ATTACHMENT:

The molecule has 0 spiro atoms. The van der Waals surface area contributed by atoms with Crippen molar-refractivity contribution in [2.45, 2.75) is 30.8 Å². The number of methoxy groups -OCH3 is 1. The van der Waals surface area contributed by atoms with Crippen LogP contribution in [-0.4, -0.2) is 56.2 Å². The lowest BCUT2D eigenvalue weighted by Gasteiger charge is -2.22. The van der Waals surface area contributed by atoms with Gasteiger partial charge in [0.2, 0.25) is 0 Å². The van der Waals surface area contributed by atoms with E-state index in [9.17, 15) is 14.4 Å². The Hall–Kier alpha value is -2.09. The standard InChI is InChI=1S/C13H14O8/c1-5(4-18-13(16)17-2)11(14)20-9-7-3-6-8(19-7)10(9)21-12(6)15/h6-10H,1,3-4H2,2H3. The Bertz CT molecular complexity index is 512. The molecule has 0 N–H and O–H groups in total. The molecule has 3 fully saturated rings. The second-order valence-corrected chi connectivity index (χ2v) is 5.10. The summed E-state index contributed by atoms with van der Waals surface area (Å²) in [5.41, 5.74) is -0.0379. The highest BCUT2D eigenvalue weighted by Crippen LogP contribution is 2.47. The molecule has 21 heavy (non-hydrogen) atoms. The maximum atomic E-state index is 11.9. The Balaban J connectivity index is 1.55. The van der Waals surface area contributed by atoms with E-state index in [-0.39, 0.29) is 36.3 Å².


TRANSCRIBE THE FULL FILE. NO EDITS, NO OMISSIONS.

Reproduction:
The molecule has 0 spiro atoms. The van der Waals surface area contributed by atoms with Crippen molar-refractivity contribution in [2.45, 2.75) is 30.8 Å². The number of methoxy groups -OCH3 is 1. The van der Waals surface area contributed by atoms with Crippen LogP contribution in [-0.4, -0.2) is 56.2 Å². The lowest BCUT2D eigenvalue weighted by Gasteiger charge is -2.22. The van der Waals surface area contributed by atoms with Gasteiger partial charge in [0.2, 0.25) is 0 Å². The van der Waals surface area contributed by atoms with E-state index in [9.17, 15) is 14.4 Å². The Hall–Kier alpha value is -2.09. The standard InChI is InChI=1S/C13H14O8/c1-5(4-18-13(16)17-2)11(14)20-9-7-3-6-8(19-7)10(9)21-12(6)15/h6-10H,1,3-4H2,2H3. The Bertz CT molecular complexity index is 512. The molecule has 0 N–H and O–H groups in total. The molecule has 3 fully saturated rings. The second-order valence-corrected chi connectivity index (χ2v) is 5.10. The summed E-state index contributed by atoms with van der Waals surface area (Å²) in [5.41, 5.74) is -0.0379. The highest BCUT2D eigenvalue weighted by Crippen LogP contribution is 2.47. The molecule has 21 heavy (non-hydrogen) atoms. The maximum atomic E-state index is 11.9. The Balaban J connectivity index is 1.55. The van der Waals surface area contributed by atoms with E-state index in [-0.39, 0.29) is 36.3 Å².